A Book Report on Tom Standage’s an Edible History of Humanity Essay
A Book Report on Tom Standage’s An Edible History of Humanity Standage, Tom. An Edible History of Humanity. (Ed) New York: Walker and Company, 2010, Print. In the text, An Edible History of Humanity, Tom Standage provides his take on how the past was so deeply affected by food throughout the generations. The book approaches history in a different way altogether: as a sequence of changes caused, influenced or enabled by food.
Standage explains that throughout history, food has not only provided sustenance but has also acted as the catalyst of societal organization, social change, economic expansion, military conflict, geopolitical competition and industrial development.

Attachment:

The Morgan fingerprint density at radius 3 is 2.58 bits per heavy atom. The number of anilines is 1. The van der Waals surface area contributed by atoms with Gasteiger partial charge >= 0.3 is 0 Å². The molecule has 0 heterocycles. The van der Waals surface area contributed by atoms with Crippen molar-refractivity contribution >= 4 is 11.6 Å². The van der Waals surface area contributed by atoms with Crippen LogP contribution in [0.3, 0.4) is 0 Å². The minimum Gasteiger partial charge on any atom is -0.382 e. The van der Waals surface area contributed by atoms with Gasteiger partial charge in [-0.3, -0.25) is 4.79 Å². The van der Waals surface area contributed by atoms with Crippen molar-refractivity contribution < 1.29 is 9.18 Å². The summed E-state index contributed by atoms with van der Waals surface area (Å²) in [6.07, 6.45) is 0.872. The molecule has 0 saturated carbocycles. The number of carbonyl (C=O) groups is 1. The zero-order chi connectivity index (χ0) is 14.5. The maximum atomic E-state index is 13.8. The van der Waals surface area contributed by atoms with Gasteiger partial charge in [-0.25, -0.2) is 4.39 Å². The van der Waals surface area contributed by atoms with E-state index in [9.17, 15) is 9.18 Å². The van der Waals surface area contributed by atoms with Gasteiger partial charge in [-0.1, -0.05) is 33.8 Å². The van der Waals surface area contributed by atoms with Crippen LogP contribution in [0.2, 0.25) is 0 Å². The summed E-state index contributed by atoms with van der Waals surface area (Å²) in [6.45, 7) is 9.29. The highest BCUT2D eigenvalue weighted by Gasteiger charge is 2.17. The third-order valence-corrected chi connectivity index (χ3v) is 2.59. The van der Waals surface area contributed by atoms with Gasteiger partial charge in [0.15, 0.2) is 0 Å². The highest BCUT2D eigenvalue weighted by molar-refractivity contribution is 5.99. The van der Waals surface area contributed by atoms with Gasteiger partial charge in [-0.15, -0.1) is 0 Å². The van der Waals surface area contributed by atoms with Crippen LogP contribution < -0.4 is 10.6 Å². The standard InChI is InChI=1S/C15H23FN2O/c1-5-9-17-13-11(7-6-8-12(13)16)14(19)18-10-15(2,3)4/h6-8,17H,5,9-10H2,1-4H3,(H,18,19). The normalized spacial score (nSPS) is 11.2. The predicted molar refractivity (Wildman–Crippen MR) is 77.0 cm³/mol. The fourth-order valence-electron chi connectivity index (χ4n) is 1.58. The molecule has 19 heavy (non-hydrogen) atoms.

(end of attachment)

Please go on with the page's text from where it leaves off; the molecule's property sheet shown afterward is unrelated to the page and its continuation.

As Tom Standage explains, since the time of prehistory to present, the facts surrounding these changes form a documentary that encompasses the entire human history. The food’s first transformative role was the basis for the formation of entire civilizations. As Standage points out, the taking in of agriculture enabled new settled lifestyle and put mankind on the path to the modern world.
However, he then is quick to mention that although the staple crops aided the formation of the early civilizations, barley and the wheat in the east, rice and millet in Russia, potatoes and maize in America, they were not simply revealed by chance. Instead, they came out through a multifaceted process of co-evolution because preferred traits were chosen and propagated by the early farmers. Adoption of agriculture as a story is the narration of how early genetic engineers came up with both powerful and new tools that made progress itself possible.